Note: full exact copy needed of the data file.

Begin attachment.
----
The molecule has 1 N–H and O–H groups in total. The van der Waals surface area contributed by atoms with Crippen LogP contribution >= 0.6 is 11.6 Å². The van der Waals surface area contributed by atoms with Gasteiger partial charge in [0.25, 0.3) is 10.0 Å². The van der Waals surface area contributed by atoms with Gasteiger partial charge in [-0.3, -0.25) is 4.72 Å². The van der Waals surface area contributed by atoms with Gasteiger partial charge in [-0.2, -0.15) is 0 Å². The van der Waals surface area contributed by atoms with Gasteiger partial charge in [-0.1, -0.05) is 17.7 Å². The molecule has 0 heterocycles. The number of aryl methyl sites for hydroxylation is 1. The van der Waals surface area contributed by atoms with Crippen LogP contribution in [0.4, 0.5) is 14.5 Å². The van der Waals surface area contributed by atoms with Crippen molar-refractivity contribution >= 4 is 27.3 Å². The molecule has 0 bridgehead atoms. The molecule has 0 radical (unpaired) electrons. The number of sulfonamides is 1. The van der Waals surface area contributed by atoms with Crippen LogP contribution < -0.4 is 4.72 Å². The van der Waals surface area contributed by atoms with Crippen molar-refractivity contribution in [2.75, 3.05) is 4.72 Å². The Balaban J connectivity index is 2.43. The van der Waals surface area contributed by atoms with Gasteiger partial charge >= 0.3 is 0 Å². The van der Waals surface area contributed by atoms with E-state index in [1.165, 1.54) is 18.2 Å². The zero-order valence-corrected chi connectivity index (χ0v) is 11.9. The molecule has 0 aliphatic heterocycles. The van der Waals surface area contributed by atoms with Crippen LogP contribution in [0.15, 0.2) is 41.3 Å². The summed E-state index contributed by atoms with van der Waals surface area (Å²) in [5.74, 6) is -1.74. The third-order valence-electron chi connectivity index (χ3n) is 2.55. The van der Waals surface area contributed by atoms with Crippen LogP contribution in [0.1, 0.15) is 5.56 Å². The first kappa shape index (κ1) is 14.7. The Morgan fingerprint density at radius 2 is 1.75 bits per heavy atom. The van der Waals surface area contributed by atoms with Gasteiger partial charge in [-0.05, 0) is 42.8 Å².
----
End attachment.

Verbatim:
The molecule has 1 N–H and O–H groups in total. The van der Waals surface area contributed by atoms with Crippen LogP contribution >= 0.6 is 11.6 Å². The van der Waals surface area contributed by atoms with Gasteiger partial charge in [0.25, 0.3) is 10.0 Å². The van der Waals surface area contributed by atoms with Gasteiger partial charge in [-0.3, -0.25) is 4.72 Å². The van der Waals surface area contributed by atoms with Gasteiger partial charge in [-0.2, -0.15) is 0 Å². The van der Waals surface area contributed by atoms with Gasteiger partial charge in [-0.1, -0.05) is 17.7 Å². The molecule has 0 heterocycles. The number of aryl methyl sites for hydroxylation is 1. The van der Waals surface area contributed by atoms with Crippen LogP contribution in [0.4, 0.5) is 14.5 Å². The van der Waals surface area contributed by atoms with Crippen molar-refractivity contribution >= 4 is 27.3 Å². The molecule has 0 bridgehead atoms. The molecule has 0 radical (unpaired) electrons. The number of sulfonamides is 1. The van der Waals surface area contributed by atoms with Crippen LogP contribution < -0.4 is 4.72 Å². The van der Waals surface area contributed by atoms with Crippen molar-refractivity contribution in [2.75, 3.05) is 4.72 Å². The Balaban J connectivity index is 2.43. The van der Waals surface area contributed by atoms with Gasteiger partial charge >= 0.3 is 0 Å². The van der Waals surface area contributed by atoms with E-state index in [1.165, 1.54) is 18.2 Å². The zero-order valence-corrected chi connectivity index (χ0v) is 11.9. The molecule has 0 aliphatic heterocycles. The van der Waals surface area contributed by atoms with Crippen LogP contribution in [0.15, 0.2) is 41.3 Å². The summed E-state index contributed by atoms with van der Waals surface area (Å²) in [5.74, 6) is -1.74. The third-order valence-electron chi connectivity index (χ3n) is 2.55. The van der Waals surface area contributed by atoms with Crippen LogP contribution in [0.1, 0.15) is 5.56 Å². The first kappa shape index (κ1) is 14.7. The Morgan fingerprint density at radius 2 is 1.75 bits per heavy atom. The van der Waals surface area contributed by atoms with Gasteiger partial charge in [-0.05, 0) is 42.8 Å².